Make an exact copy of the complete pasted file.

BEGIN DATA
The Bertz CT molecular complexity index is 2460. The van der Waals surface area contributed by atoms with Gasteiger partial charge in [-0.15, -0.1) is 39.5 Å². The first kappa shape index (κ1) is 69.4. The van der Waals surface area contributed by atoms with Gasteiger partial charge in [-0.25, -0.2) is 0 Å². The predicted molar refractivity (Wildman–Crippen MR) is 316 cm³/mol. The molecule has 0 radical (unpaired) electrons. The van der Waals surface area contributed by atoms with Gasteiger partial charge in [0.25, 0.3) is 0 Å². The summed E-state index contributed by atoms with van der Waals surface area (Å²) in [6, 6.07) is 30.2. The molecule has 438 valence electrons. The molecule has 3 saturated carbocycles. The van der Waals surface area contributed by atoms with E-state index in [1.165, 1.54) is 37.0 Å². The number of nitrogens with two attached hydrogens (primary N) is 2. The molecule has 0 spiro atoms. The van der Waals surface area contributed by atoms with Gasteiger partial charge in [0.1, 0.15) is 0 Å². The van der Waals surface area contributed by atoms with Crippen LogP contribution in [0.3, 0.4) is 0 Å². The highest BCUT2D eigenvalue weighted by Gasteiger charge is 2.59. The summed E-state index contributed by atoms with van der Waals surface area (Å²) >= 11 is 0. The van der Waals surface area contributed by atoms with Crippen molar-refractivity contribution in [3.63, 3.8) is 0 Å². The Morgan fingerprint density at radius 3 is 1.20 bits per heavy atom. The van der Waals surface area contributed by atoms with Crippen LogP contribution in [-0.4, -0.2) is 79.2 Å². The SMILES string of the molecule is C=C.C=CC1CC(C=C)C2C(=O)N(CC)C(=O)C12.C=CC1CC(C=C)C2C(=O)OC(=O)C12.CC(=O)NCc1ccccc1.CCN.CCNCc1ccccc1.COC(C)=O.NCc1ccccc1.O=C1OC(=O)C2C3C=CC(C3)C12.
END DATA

The Bertz CT molecular complexity index is 2460. The van der Waals surface area contributed by atoms with Gasteiger partial charge in [-0.15, -0.1) is 39.5 Å². The first kappa shape index (κ1) is 69.4. The van der Waals surface area contributed by atoms with Gasteiger partial charge in [-0.25, -0.2) is 0 Å². The predicted molar refractivity (Wildman–Crippen MR) is 316 cm³/mol. The molecule has 0 radical (unpaired) electrons. The van der Waals surface area contributed by atoms with Gasteiger partial charge in [0.25, 0.3) is 0 Å². The summed E-state index contributed by atoms with van der Waals surface area (Å²) in [6, 6.07) is 30.2. The molecule has 438 valence electrons. The molecule has 3 saturated carbocycles. The van der Waals surface area contributed by atoms with E-state index in [1.165, 1.54) is 37.0 Å². The number of nitrogens with two attached hydrogens (primary N) is 2. The molecule has 0 spiro atoms. The van der Waals surface area contributed by atoms with Gasteiger partial charge in [0.1, 0.15) is 0 Å². The van der Waals surface area contributed by atoms with Crippen LogP contribution in [0.3, 0.4) is 0 Å². The highest BCUT2D eigenvalue weighted by Gasteiger charge is 2.59. The summed E-state index contributed by atoms with van der Waals surface area (Å²) >= 11 is 0. The van der Waals surface area contributed by atoms with Crippen molar-refractivity contribution in [3.63, 3.8) is 0 Å². The Morgan fingerprint density at radius 3 is 1.20 bits per heavy atom. The van der Waals surface area contributed by atoms with Crippen LogP contribution in [-0.4, -0.2) is 79.2 Å². The SMILES string of the molecule is C=C.C=CC1CC(C=C)C2C(=O)N(CC)C(=O)C12.C=CC1CC(C=C)C2C(=O)OC(=O)C12.CC(=O)NCc1ccccc1.CCN.CCNCc1ccccc1.COC(C)=O.NCc1ccccc1.O=C1OC(=O)C2C3C=CC(C3)C12.